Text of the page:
Australia-U.N. to bring millions of vaccines to Pacific
Australia and UNICEF (the United Nations Children’s Fund) have announced a partnership to finance the purchase of 6 million doses of COVID-19 vaccines for the Pacific and Timor-Lese.
Australia's High Commissioner to Samoa, Sara Moriarty, told the Samoa Observer that the Australian Government was committed to working together with its regional neighbours amid the global pandemic.
"There is no higher priority for Australia and countries in our region than access to safe and effective COVID-19 vaccines," she said in a statement.
She said the Australian Government is committed to working together with its neighbours to save lives, reopen economies reopen and preserve the stability of the region.
"Australia is pleased to partner with UNICEF to finance the procurement of up to 6 million safe and effective COVID-19 vaccine doses for the Pacific and Timor-Leste in 2021, as well as safe injecting devices, safe disposable containers and delivery to country ports," Ms; Moriarty said.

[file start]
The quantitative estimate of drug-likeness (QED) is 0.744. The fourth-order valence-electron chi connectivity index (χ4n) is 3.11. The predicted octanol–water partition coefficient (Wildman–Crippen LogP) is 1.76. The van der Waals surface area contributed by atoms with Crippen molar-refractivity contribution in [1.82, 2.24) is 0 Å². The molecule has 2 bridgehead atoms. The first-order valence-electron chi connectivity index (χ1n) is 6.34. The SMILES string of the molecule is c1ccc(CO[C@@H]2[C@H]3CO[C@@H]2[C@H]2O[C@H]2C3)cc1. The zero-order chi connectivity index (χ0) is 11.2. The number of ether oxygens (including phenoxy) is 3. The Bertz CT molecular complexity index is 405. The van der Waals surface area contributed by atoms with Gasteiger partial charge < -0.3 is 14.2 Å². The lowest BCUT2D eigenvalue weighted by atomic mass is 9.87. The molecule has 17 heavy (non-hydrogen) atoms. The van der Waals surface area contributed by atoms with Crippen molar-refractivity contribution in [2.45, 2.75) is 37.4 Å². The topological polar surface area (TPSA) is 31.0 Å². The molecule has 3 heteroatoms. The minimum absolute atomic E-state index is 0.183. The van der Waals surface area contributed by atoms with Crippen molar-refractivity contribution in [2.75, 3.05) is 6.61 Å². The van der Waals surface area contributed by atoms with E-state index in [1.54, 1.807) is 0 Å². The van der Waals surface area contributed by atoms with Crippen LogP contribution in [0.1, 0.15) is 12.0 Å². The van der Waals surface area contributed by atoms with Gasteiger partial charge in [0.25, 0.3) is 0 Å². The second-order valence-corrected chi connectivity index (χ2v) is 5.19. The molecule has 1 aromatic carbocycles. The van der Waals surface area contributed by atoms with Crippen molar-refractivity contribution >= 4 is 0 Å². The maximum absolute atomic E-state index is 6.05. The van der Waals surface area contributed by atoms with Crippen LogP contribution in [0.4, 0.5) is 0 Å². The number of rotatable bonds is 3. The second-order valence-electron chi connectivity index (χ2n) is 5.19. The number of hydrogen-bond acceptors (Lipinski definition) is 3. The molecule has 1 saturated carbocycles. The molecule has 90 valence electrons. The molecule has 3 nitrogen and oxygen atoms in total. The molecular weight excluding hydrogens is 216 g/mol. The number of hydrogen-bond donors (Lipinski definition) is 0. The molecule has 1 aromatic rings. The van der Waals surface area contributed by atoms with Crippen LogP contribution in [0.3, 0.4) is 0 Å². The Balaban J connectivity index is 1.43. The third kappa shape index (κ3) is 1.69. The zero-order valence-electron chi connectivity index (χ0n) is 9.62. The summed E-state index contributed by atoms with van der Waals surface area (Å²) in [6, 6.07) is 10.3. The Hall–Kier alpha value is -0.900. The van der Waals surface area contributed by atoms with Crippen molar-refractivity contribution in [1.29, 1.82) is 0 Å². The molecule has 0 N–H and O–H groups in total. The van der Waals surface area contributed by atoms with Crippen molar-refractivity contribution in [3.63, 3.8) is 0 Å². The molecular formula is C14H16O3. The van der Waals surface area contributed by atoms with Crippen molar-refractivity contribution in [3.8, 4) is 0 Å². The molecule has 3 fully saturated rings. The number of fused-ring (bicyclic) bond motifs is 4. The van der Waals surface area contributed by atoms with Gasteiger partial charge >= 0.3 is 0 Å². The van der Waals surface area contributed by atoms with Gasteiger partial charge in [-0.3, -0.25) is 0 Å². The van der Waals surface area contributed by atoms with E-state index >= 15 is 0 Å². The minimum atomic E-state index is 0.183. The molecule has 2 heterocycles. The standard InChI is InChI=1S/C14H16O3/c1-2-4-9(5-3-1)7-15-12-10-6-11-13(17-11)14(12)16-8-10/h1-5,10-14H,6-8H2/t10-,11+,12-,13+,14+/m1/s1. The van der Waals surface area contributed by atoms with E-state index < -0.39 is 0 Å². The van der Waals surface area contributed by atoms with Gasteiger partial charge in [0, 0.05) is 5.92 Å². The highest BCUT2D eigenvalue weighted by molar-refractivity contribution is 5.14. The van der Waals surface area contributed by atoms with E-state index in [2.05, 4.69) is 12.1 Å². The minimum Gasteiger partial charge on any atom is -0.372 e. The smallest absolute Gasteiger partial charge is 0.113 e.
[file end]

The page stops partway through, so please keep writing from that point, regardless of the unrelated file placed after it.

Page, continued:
The High Commissioner said that Australia’s UNCIEF partnership for procuring COVID-19 vaccines was part of a $523.2 million COVID-19 Vaccine Access and Health Security Initiative for the Pacific and Southeast Asia.
"This support complements our $80 million funding to the [World Health Organisation managed] COVAX Facility to ensure healthcare workers and vulnerable groups in our region and beyond have timely access to vaccines," she said.
Ms. Moriarty said Australia has been a strong advocate for equitable access to vaccines for Indo-Pacific region and beyond.
"This partnership brings this commitment a step closer for countries within the Pacific and southeast Asia, to help them to achieve comprehensive vaccine coverage," she said.
Samoa received 24,000 doses of the Oxford-AstraZeneca COVID-19 vaccine in April.
The Government's mass vaccination programme began in late April and vaccinations in the Vaimauga 1 and Vaimauga 2 districts.
As of Saturday, 11,950 people in Samoa have been vaccinated - 6,791 are male and 5,159 female.